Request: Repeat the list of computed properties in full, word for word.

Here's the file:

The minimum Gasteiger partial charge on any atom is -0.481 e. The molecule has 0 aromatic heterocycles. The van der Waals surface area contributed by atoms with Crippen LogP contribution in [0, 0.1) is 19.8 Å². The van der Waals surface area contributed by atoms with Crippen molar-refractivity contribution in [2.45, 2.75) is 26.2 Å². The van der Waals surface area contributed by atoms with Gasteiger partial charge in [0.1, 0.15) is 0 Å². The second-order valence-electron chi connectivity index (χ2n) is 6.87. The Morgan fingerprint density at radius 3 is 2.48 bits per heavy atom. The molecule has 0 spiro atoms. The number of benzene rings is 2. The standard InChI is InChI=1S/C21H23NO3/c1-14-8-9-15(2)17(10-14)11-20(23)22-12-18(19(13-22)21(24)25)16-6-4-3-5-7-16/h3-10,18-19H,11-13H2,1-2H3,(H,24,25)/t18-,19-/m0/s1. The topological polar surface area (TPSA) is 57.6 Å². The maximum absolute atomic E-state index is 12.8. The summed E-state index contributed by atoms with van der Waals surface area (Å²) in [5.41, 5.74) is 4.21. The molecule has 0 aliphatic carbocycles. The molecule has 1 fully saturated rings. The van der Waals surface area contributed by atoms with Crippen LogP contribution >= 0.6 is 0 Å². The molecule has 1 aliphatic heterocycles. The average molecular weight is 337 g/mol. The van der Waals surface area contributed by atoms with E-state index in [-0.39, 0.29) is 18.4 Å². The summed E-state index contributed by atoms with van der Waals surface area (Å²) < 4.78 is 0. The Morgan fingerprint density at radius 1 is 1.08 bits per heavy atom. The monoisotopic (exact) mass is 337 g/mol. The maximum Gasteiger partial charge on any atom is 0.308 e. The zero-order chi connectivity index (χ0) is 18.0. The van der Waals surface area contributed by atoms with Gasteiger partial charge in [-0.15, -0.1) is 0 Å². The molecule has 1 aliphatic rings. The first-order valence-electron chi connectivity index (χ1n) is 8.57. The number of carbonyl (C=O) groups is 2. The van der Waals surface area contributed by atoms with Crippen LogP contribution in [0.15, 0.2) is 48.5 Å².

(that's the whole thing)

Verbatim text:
The minimum Gasteiger partial charge on any atom is -0.481 e. The molecule has 0 aromatic heterocycles. The van der Waals surface area contributed by atoms with Crippen LogP contribution in [0, 0.1) is 19.8 Å². The van der Waals surface area contributed by atoms with Crippen molar-refractivity contribution in [2.45, 2.75) is 26.2 Å². The van der Waals surface area contributed by atoms with Gasteiger partial charge in [0.1, 0.15) is 0 Å². The second-order valence-electron chi connectivity index (χ2n) is 6.87. The Morgan fingerprint density at radius 3 is 2.48 bits per heavy atom. The molecule has 0 spiro atoms. The number of benzene rings is 2. The standard InChI is InChI=1S/C21H23NO3/c1-14-8-9-15(2)17(10-14)11-20(23)22-12-18(19(13-22)21(24)25)16-6-4-3-5-7-16/h3-10,18-19H,11-13H2,1-2H3,(H,24,25)/t18-,19-/m0/s1. The topological polar surface area (TPSA) is 57.6 Å². The maximum absolute atomic E-state index is 12.8. The summed E-state index contributed by atoms with van der Waals surface area (Å²) in [5.41, 5.74) is 4.21. The molecule has 0 aliphatic carbocycles. The molecule has 1 fully saturated rings. The van der Waals surface area contributed by atoms with Crippen LogP contribution >= 0.6 is 0 Å². The molecule has 1 aliphatic heterocycles. The average molecular weight is 337 g/mol. The van der Waals surface area contributed by atoms with E-state index in [-0.39, 0.29) is 18.4 Å². The summed E-state index contributed by atoms with van der Waals surface area (Å²) < 4.78 is 0. The Morgan fingerprint density at radius 1 is 1.08 bits per heavy atom. The monoisotopic (exact) mass is 337 g/mol. The maximum Gasteiger partial charge on any atom is 0.308 e. The zero-order chi connectivity index (χ0) is 18.0. The van der Waals surface area contributed by atoms with Gasteiger partial charge in [-0.15, -0.1) is 0 Å². The molecule has 1 aliphatic rings. The first-order valence-electron chi connectivity index (χ1n) is 8.57. The number of carbonyl (C=O) groups is 2. The van der Waals surface area contributed by atoms with Crippen LogP contribution in [0.15, 0.2) is 48.5 Å².